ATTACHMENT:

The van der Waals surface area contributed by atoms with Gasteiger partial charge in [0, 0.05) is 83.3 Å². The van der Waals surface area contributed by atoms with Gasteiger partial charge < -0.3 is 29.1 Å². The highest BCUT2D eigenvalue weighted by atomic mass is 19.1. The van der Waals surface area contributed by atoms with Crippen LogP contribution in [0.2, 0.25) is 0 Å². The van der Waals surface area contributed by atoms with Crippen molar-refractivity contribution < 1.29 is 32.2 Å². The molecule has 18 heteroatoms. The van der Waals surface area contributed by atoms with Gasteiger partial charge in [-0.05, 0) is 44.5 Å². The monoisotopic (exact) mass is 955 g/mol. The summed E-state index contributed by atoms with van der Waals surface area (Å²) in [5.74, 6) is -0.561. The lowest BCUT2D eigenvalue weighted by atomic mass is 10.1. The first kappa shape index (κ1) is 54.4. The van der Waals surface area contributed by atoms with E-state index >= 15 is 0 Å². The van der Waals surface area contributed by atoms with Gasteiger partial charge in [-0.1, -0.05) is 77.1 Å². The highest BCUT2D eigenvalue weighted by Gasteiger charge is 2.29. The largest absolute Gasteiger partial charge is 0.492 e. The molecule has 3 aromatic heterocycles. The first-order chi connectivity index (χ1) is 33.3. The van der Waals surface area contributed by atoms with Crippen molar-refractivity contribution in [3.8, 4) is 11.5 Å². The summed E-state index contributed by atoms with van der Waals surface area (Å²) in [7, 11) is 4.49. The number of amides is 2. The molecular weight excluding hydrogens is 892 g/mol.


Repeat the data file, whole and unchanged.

The van der Waals surface area contributed by atoms with Gasteiger partial charge in [0, 0.05) is 83.3 Å². The van der Waals surface area contributed by atoms with Gasteiger partial charge < -0.3 is 29.1 Å². The highest BCUT2D eigenvalue weighted by atomic mass is 19.1. The van der Waals surface area contributed by atoms with Crippen LogP contribution in [0.2, 0.25) is 0 Å². The van der Waals surface area contributed by atoms with Crippen molar-refractivity contribution < 1.29 is 32.2 Å². The molecule has 18 heteroatoms. The van der Waals surface area contributed by atoms with Gasteiger partial charge in [-0.05, 0) is 44.5 Å². The monoisotopic (exact) mass is 955 g/mol. The summed E-state index contributed by atoms with van der Waals surface area (Å²) in [5.74, 6) is -0.561. The lowest BCUT2D eigenvalue weighted by atomic mass is 10.1. The first kappa shape index (κ1) is 54.4. The van der Waals surface area contributed by atoms with E-state index >= 15 is 0 Å². The van der Waals surface area contributed by atoms with Gasteiger partial charge in [-0.1, -0.05) is 77.1 Å². The highest BCUT2D eigenvalue weighted by Gasteiger charge is 2.29. The largest absolute Gasteiger partial charge is 0.492 e. The molecule has 3 aromatic heterocycles. The first-order chi connectivity index (χ1) is 33.3. The van der Waals surface area contributed by atoms with Crippen molar-refractivity contribution in [3.8, 4) is 11.5 Å². The summed E-state index contributed by atoms with van der Waals surface area (Å²) in [7, 11) is 4.49. The number of amides is 2. The molecular weight excluding hydrogens is 892 g/mol.